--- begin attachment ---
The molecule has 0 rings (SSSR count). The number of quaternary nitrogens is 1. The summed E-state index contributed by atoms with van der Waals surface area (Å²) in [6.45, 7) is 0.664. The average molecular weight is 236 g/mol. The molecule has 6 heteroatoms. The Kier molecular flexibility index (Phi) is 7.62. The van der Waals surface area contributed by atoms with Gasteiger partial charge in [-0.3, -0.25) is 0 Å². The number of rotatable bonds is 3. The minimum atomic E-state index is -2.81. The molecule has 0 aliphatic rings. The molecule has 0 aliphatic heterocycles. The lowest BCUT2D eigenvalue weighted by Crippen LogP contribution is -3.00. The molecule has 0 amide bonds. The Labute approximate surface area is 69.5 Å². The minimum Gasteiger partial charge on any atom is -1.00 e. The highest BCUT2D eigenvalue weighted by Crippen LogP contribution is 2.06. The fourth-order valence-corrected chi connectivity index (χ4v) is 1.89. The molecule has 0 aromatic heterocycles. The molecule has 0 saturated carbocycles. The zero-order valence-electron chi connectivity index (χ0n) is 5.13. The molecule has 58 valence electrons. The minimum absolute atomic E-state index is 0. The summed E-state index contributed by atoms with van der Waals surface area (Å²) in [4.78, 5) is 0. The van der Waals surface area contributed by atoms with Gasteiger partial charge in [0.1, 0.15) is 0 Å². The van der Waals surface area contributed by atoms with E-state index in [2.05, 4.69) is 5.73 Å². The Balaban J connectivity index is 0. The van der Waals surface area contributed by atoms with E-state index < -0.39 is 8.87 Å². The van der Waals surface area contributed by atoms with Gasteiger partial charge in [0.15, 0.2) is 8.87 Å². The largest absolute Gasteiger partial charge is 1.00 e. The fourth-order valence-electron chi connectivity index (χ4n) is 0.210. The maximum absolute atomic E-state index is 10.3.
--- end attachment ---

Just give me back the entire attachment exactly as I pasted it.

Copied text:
The molecule has 0 rings (SSSR count). The number of quaternary nitrogens is 1. The summed E-state index contributed by atoms with van der Waals surface area (Å²) in [6.45, 7) is 0.664. The average molecular weight is 236 g/mol. The molecule has 6 heteroatoms. The Kier molecular flexibility index (Phi) is 7.62. The van der Waals surface area contributed by atoms with Gasteiger partial charge in [-0.3, -0.25) is 0 Å². The number of rotatable bonds is 3. The minimum atomic E-state index is -2.81. The molecule has 0 aliphatic rings. The molecule has 0 aliphatic heterocycles. The lowest BCUT2D eigenvalue weighted by Crippen LogP contribution is -3.00. The molecule has 0 amide bonds. The Labute approximate surface area is 69.5 Å². The minimum Gasteiger partial charge on any atom is -1.00 e. The highest BCUT2D eigenvalue weighted by Crippen LogP contribution is 2.06. The fourth-order valence-corrected chi connectivity index (χ4v) is 1.89. The molecule has 0 aromatic heterocycles. The molecule has 0 saturated carbocycles. The zero-order valence-electron chi connectivity index (χ0n) is 5.13. The molecule has 58 valence electrons. The minimum absolute atomic E-state index is 0. The summed E-state index contributed by atoms with van der Waals surface area (Å²) in [4.78, 5) is 0. The van der Waals surface area contributed by atoms with Gasteiger partial charge in [0.1, 0.15) is 0 Å². The van der Waals surface area contributed by atoms with E-state index in [2.05, 4.69) is 5.73 Å². The Balaban J connectivity index is 0. The van der Waals surface area contributed by atoms with E-state index < -0.39 is 8.87 Å². The van der Waals surface area contributed by atoms with Gasteiger partial charge in [0.15, 0.2) is 8.87 Å². The largest absolute Gasteiger partial charge is 1.00 e. The fourth-order valence-electron chi connectivity index (χ4n) is 0.210. The maximum absolute atomic E-state index is 10.3.